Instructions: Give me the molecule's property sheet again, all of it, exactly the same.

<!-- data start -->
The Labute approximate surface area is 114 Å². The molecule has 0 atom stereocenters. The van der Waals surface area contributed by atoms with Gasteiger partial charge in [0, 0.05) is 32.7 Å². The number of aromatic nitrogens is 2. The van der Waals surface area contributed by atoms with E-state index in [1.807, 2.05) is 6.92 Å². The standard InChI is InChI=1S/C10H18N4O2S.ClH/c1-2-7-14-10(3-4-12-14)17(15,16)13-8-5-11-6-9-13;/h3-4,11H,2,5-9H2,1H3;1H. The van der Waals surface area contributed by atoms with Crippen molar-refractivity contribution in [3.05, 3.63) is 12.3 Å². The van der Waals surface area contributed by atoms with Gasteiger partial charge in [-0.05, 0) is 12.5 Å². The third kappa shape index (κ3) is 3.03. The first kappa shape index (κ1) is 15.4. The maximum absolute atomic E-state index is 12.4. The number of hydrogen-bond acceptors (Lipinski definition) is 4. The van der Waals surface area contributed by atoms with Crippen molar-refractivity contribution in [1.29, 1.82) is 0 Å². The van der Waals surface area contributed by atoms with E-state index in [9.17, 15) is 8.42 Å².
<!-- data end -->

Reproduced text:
The Labute approximate surface area is 114 Å². The molecule has 0 atom stereocenters. The van der Waals surface area contributed by atoms with Gasteiger partial charge in [0, 0.05) is 32.7 Å². The number of aromatic nitrogens is 2. The van der Waals surface area contributed by atoms with E-state index in [1.807, 2.05) is 6.92 Å². The standard InChI is InChI=1S/C10H18N4O2S.ClH/c1-2-7-14-10(3-4-12-14)17(15,16)13-8-5-11-6-9-13;/h3-4,11H,2,5-9H2,1H3;1H. The van der Waals surface area contributed by atoms with Crippen molar-refractivity contribution in [3.05, 3.63) is 12.3 Å². The van der Waals surface area contributed by atoms with Gasteiger partial charge in [-0.05, 0) is 12.5 Å². The third kappa shape index (κ3) is 3.03. The first kappa shape index (κ1) is 15.4. The maximum absolute atomic E-state index is 12.4. The number of hydrogen-bond acceptors (Lipinski definition) is 4. The van der Waals surface area contributed by atoms with Crippen molar-refractivity contribution in [1.29, 1.82) is 0 Å². The van der Waals surface area contributed by atoms with E-state index in [9.17, 15) is 8.42 Å².